On attack, Luiz often sits just outside the edge of the box. This suits him quite well as his high technical quality allows him to become a retention outlet for possession when at the opponent’s box or even take a shot from distance.
In Villa’s first game of the season vs. Sheffield United, Luiz took 99 touches, majority of which came directly outside Sheffield’s box. Of those 99 touches he took 3 shots in total throughout the game, 2 of which came from just outside the box and 1 inside the box as shown in the graphic above.
Luiz’s shooting tendency comes as no surprise as he has scored from distance before, most notably his goal against Norwich last year in the Premier League.
After having received the pass from Wesley just on the edge of the area, Luiz quickly takes a touch to control the ball and set himself up. He focuses on the opening between Kenny McLean and Max Aarons and curls the ball perfectly into the right side of the goal for his team’s 5th goal of the game.
Luiz offers a different style to a traditional no.6 that is widely becoming popular in the modern game. A deep holding mid tasked with being an outlet for the defense to play out the back. Skilled enough to support the attack and progress the ball forward while remaining disciplined to not get caught out and capable in breaking up the opponent’s progression of play.
The Brazilian midfielder heavily encompasses these ideals and it’s no surprise he caught the eye of Guardiola early on. While not one of the most dominant role players currently in the game he has shown tangible progression in his ability and is far from the finished product as he still has much potential to fulfill.
Therefore, we’ll analyze his skill set and statistical metrics from last year and compare it with the admittedly smaller data set of this season both on a percentile and raw value basis. We’ll only look to analyze notable differences in his metrics, about 10 percentiles above or below the previous season. This will give us a better idea of Luiz’s strength’s in his output and in which areas he has improved as a player and how he compares in relation to others.
Beginning with the raw value comparisons of each season, we see the radar below and Luiz’s production on the field in the 19/20 season versus the 20/21 season so far. The chart below displays the raw values of each stat, but also the extent and reach of the stat sonar represents the percentile ranking. Each inner ring is representative of 25 percentiles, so closest to the center and within the first ring is within or equal to the 25th percentile (lower ranking) and furthest and within the final ring is the 100th percentile (highest ranking).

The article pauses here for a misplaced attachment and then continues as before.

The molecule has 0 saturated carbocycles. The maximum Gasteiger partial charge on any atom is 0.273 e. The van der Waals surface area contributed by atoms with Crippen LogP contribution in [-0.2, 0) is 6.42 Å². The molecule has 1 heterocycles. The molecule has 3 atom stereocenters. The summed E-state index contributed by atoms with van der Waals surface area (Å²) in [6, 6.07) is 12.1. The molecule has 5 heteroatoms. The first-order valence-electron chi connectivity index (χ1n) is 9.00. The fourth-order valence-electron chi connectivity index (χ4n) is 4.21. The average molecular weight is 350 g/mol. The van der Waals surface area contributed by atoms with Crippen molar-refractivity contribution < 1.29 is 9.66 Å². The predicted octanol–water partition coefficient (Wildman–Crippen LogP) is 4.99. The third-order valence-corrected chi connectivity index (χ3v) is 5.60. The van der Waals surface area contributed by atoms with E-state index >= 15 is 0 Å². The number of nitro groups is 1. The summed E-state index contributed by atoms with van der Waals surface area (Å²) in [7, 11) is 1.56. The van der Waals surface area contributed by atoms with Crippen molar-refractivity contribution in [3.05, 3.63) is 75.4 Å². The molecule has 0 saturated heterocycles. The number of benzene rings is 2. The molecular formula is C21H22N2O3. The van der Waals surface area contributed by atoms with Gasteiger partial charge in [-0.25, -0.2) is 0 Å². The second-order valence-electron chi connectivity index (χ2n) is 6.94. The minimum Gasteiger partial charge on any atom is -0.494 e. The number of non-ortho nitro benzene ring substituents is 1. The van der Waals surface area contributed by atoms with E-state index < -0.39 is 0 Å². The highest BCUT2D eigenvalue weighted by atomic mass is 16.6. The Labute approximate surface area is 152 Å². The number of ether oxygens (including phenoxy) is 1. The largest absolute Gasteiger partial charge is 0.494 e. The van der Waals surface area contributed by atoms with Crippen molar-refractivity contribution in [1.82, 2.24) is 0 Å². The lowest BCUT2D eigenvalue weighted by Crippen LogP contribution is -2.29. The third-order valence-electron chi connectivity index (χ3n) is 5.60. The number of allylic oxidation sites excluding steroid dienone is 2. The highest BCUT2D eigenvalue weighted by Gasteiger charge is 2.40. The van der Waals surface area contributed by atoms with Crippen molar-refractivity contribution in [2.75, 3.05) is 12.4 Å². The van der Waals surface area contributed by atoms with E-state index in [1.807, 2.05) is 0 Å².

Firstly, examining his stats on a surface level, we notice that Luiz’s strengths in terms of output are in his passing, dribbling, and tackling versus dribblers. His passes into the final ⅓ rank well and he progresses the ball well, and he also exhibits a capable level of dribbling success. Additionally, although his defensive figures are not the highest, his rate of tackling success against dribblers of the ball is quite strong.
More importantly we’ll note based on these metrics where Luiz has exceeded the previous and has further developed his skill set and where he may have lagged in. Beginning with his improvements, his turnovers per 90 minutes have actually improved.
Although his percentile has increased from 57th to 95th his raw value has actually drastically decreased so far from 1.79 to 0.51 per 90, possibly showing he has become more assured with the ball and less risky in possession which is always positive for a deeper midfielder. The increase in his percentile is likely due to the smaller data set and figures for the league as a whole, as only a total of 525 minutes of data have been registered so far.
Next, we notice that tackle success rate has also improved both in percentile and in the raw value. In 19/20 he fell in the 25th percentile for successful tackles per 90 while so far this season that has improved to the 35th percentile. Additionally, he now averages 1.89 successful tackles per 90 instead of 1.79, representing the development of his defensive capabilities. It’s likely for this number to further increase as well in the future, as defensive acumen often increases over time in players and being only 22, Luiz has nothing but time.
Building on his tackling, Luiz has exhibited significant improvement so far in his ability to tackle dribblers successfully. Jumping from 38th percentile to 67th and improving his success rate from 28.8% to 36.4%. Luiz, unlike traditional holding midfielders as aforementioned, is smaller in size and weight. However, in the case of keeping up with faster and more technically gifted players, this likely works in his favor.
Similar to a full-back, Luiz must be capable to keep up with the pace and agility of these wingers, which his size allows him to do more effectively, and his aggression in his tackling further assures his ability to win the ball as shown in the example with Buendía.
Finally, as an astute progressor of the ball, Luiz has improved this area of his game as well so far this season. Moving from 37th percentile to 55th and progressing the ball now 319 yards per 90 as opposed to 283 Luiz’s areas of strength have only improved this season.
With tendencies to play long passes and distribute the ball forward as well as his technical strengths this comes as no surprise. Additionally, with the maturing of his game as time goes on to better recognize in-game situations and make more effective decisions, Luiz becomes more assured with the ball to push these numbers even further in the future.
Photo: Twenty3 / Wyscout
However, this season so far has not only exhibited upside in Luiz’s game. As his defensive capabilities can still be worked on, one area that so far has seen some regression has been his intercepting ability. Although his percentile has increased from 30th to 44th, his raw value has actually dropped from 0.72 interceptions per 90 to 0.51.